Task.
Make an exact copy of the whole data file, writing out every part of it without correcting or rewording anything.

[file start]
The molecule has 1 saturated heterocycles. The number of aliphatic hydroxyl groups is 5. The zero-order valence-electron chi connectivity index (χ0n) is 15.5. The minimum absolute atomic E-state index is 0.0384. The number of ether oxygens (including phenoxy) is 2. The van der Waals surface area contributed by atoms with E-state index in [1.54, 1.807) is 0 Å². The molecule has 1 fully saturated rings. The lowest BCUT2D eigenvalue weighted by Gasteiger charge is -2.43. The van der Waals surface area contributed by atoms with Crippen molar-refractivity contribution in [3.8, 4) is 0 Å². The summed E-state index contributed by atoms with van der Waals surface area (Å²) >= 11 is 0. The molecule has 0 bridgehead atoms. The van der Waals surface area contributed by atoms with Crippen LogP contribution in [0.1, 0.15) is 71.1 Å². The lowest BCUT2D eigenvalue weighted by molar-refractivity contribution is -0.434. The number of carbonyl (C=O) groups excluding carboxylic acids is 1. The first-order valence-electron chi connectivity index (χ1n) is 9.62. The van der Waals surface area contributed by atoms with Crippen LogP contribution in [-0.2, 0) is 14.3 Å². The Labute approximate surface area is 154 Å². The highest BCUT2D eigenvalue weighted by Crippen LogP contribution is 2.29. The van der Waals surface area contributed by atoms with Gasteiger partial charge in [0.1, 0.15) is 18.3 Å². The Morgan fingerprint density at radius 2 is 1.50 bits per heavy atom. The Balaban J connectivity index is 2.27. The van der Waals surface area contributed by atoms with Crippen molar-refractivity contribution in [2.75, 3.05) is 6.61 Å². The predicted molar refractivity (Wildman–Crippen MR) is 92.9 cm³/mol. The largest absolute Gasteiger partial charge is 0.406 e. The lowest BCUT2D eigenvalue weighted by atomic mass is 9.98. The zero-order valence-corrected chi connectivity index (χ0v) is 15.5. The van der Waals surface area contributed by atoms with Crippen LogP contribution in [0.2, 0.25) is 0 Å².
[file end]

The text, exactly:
The molecule has 1 saturated heterocycles. The number of aliphatic hydroxyl groups is 5. The zero-order valence-electron chi connectivity index (χ0n) is 15.5. The minimum absolute atomic E-state index is 0.0384. The number of ether oxygens (including phenoxy) is 2. The van der Waals surface area contributed by atoms with E-state index in [1.54, 1.807) is 0 Å². The molecule has 1 fully saturated rings. The lowest BCUT2D eigenvalue weighted by Gasteiger charge is -2.43. The van der Waals surface area contributed by atoms with Crippen molar-refractivity contribution in [3.8, 4) is 0 Å². The summed E-state index contributed by atoms with van der Waals surface area (Å²) >= 11 is 0. The molecule has 0 bridgehead atoms. The van der Waals surface area contributed by atoms with Crippen LogP contribution in [0.1, 0.15) is 71.1 Å². The lowest BCUT2D eigenvalue weighted by molar-refractivity contribution is -0.434. The number of carbonyl (C=O) groups excluding carboxylic acids is 1. The first-order valence-electron chi connectivity index (χ1n) is 9.62. The van der Waals surface area contributed by atoms with Crippen LogP contribution in [-0.2, 0) is 14.3 Å². The Labute approximate surface area is 154 Å². The highest BCUT2D eigenvalue weighted by Crippen LogP contribution is 2.29. The van der Waals surface area contributed by atoms with Gasteiger partial charge in [0.1, 0.15) is 18.3 Å². The Morgan fingerprint density at radius 2 is 1.50 bits per heavy atom. The Balaban J connectivity index is 2.27. The van der Waals surface area contributed by atoms with Crippen molar-refractivity contribution in [2.75, 3.05) is 6.61 Å². The predicted molar refractivity (Wildman–Crippen MR) is 92.9 cm³/mol. The largest absolute Gasteiger partial charge is 0.406 e. The lowest BCUT2D eigenvalue weighted by atomic mass is 9.98. The zero-order valence-corrected chi connectivity index (χ0v) is 15.5. The van der Waals surface area contributed by atoms with Crippen LogP contribution in [0.2, 0.25) is 0 Å².